Forget Summer Reading: What’s On Your Autumn Books List?

 

Posted by  × September 10, 2013 at 2:00 pm

 

Loads of ink has been spilled on summer reads, the kind of fun, dishy fiction that can be read in an afternoon and discarded without regret after sustaining one too many piña colada rings. But what about autumn reading? Goodbye, marriage plots, celebrity name dropping, and candy-colored covers; hello, tales of first love, melancholy endings, and roll-neck sweaters. Here are my favorite kinds of autumn fiction, and a few titles to add to your reading list:

1. Noir thrillers. Philip Marlowe may be sweating through his suit in the bars and back alleys of Los Angeles, but I like to read Chandler and his ilk when the weather starts to turn. Books like The Big Sleep are by no means winter reads, but are just right for the moment when summer starts to die, and it’s time to belly up to your local bar with a gin gimlet and a dog-eared paperback.

One to try: A.S. A. Harrison’s The Silent Wife is less a whodunit and more a matter of how the deed is done. It opens in late summer, in a hermetic apartment overlooking the gray coast of Chicago, and unfolds as the weather turns cold.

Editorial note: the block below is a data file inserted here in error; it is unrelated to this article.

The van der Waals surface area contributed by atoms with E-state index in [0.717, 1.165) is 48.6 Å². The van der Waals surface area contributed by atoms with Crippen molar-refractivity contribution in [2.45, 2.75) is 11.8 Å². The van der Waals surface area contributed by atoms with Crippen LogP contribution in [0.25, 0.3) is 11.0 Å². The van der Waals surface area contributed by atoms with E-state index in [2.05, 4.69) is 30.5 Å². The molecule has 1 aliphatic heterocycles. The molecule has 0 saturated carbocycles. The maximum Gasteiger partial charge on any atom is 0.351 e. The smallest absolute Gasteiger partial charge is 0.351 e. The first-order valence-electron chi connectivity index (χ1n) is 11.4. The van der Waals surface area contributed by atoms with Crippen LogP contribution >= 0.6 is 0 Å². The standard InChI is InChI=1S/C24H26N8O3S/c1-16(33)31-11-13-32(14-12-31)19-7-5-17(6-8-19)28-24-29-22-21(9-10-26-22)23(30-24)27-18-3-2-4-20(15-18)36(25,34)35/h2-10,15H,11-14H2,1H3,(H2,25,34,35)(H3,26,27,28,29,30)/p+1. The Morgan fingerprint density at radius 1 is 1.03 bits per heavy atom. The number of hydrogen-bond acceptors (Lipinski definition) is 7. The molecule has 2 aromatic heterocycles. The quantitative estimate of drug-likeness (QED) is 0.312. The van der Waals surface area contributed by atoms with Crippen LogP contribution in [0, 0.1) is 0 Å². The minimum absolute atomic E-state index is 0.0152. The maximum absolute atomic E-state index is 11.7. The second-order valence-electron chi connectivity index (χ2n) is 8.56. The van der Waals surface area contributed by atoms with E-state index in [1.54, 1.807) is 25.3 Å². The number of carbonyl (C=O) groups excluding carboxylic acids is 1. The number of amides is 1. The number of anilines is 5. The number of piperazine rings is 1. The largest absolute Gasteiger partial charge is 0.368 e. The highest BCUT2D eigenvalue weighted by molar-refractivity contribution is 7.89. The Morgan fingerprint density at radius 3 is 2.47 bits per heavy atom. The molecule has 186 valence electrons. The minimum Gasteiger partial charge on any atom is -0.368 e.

2. Coming of age books. There’s just something autumnal about an author writing from a place of (relative) wisdom about a seminal moment in a young character’s life—first kiss, first love, that one fateful summer. In the hot months, we live. In the cooling months, we reflect…at least when it comes to living through a reading list.

One to try: Rainbow Rowell’s Fangirl follows the efforts of Cath, a homebody and dedicated fanfic writer, to acclimate to life as a college freshman.

3. Campus books. If back-to-school days are in your past, but you still want to recapture that old feeling, we recommend two things: buying new pencils and erasers, and going back to school with a favorite character. I always want to revisit Harry Potter in September, when he’s raring to break free of the Dursleys, and there are loads of crisp campus-set books that beg to be read on a bench under a shedding oak tree.

One to try: Pamela Erens’ The Virgins, set at an east coast boarding school, concerns the relationship of two rebellious, seemingly mismatched students—and the web of toxic gossip that jealous classmates weave around them.

4. Darker books. I’m not talking about the ice-cold thrillers of midwinter, or the juicy murder mysteries of July. Autumn is made for subtly scary books, the kind of oddball stuff that walks on the chilly edges of autumn’s prettiness—more Gaiman, less Gone Girl.

One to try: Kathryn Davis’s surreal, mesmerizing fiction is perfect darker fare for fall. Try her latest,Duplex, set in a seemingly benign but altogether surreal suburb that exists in a time outside of our own.

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